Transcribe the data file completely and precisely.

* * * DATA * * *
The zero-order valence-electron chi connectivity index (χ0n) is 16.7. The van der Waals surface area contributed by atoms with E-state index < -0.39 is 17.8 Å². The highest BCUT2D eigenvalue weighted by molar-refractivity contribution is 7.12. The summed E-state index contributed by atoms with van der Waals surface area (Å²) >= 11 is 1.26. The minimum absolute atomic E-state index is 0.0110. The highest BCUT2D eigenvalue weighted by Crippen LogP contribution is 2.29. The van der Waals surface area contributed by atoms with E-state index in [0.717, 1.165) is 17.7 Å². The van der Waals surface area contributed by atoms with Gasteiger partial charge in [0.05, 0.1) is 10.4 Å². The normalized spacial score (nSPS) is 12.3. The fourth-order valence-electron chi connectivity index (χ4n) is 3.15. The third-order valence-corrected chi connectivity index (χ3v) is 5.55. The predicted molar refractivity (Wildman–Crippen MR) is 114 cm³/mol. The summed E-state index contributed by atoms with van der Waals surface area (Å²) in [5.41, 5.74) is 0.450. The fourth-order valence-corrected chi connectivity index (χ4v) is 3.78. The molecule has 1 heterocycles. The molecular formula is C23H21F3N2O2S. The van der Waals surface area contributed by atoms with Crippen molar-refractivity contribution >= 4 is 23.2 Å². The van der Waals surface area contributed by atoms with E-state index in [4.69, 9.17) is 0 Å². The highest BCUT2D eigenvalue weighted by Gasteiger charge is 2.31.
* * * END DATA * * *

The zero-order valence-electron chi connectivity index (χ0n) is 16.7. The van der Waals surface area contributed by atoms with E-state index < -0.39 is 17.8 Å². The highest BCUT2D eigenvalue weighted by molar-refractivity contribution is 7.12. The summed E-state index contributed by atoms with van der Waals surface area (Å²) >= 11 is 1.26. The minimum absolute atomic E-state index is 0.0110. The highest BCUT2D eigenvalue weighted by Crippen LogP contribution is 2.29. The van der Waals surface area contributed by atoms with E-state index in [0.717, 1.165) is 17.7 Å². The van der Waals surface area contributed by atoms with Gasteiger partial charge in [0.05, 0.1) is 10.4 Å². The normalized spacial score (nSPS) is 12.3. The fourth-order valence-electron chi connectivity index (χ4n) is 3.15. The third-order valence-corrected chi connectivity index (χ3v) is 5.55. The predicted molar refractivity (Wildman–Crippen MR) is 114 cm³/mol. The summed E-state index contributed by atoms with van der Waals surface area (Å²) in [5.41, 5.74) is 0.450. The fourth-order valence-corrected chi connectivity index (χ4v) is 3.78. The molecule has 1 heterocycles. The molecular formula is C23H21F3N2O2S. The van der Waals surface area contributed by atoms with Crippen molar-refractivity contribution >= 4 is 23.2 Å². The van der Waals surface area contributed by atoms with E-state index in [4.69, 9.17) is 0 Å². The highest BCUT2D eigenvalue weighted by Gasteiger charge is 2.31.